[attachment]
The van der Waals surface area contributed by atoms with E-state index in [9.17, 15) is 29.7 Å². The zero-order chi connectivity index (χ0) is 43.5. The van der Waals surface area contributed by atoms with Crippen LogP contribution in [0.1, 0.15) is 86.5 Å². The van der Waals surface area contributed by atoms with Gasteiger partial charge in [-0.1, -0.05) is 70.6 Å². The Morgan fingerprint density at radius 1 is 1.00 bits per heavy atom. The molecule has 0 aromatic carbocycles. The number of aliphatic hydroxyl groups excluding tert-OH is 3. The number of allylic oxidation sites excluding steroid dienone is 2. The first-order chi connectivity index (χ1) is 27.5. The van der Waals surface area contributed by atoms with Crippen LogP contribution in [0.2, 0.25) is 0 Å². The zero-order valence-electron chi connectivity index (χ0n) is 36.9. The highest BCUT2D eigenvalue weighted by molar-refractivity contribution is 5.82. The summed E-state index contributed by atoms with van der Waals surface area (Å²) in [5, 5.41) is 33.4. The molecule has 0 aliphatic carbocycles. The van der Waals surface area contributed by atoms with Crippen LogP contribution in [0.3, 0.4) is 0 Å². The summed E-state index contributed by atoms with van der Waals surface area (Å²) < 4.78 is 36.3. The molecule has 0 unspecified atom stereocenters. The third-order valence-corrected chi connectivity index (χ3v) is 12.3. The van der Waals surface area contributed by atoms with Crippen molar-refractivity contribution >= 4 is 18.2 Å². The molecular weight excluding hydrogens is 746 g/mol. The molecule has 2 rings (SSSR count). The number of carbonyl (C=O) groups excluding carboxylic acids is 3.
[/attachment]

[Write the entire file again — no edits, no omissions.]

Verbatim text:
The van der Waals surface area contributed by atoms with E-state index in [9.17, 15) is 29.7 Å². The zero-order chi connectivity index (χ0) is 43.5. The van der Waals surface area contributed by atoms with Crippen LogP contribution in [0.1, 0.15) is 86.5 Å². The van der Waals surface area contributed by atoms with Gasteiger partial charge in [-0.1, -0.05) is 70.6 Å². The Morgan fingerprint density at radius 1 is 1.00 bits per heavy atom. The molecule has 0 aromatic carbocycles. The number of aliphatic hydroxyl groups excluding tert-OH is 3. The number of allylic oxidation sites excluding steroid dienone is 2. The first-order chi connectivity index (χ1) is 27.5. The van der Waals surface area contributed by atoms with Crippen LogP contribution in [0.2, 0.25) is 0 Å². The zero-order valence-electron chi connectivity index (χ0n) is 36.9. The highest BCUT2D eigenvalue weighted by molar-refractivity contribution is 5.82. The summed E-state index contributed by atoms with van der Waals surface area (Å²) in [5, 5.41) is 33.4. The molecule has 0 aliphatic carbocycles. The van der Waals surface area contributed by atoms with Crippen LogP contribution in [0.3, 0.4) is 0 Å². The summed E-state index contributed by atoms with van der Waals surface area (Å²) < 4.78 is 36.3. The molecule has 0 unspecified atom stereocenters. The third-order valence-corrected chi connectivity index (χ3v) is 12.3. The van der Waals surface area contributed by atoms with Crippen molar-refractivity contribution >= 4 is 18.2 Å². The molecular weight excluding hydrogens is 746 g/mol. The molecule has 2 rings (SSSR count). The number of carbonyl (C=O) groups excluding carboxylic acids is 3.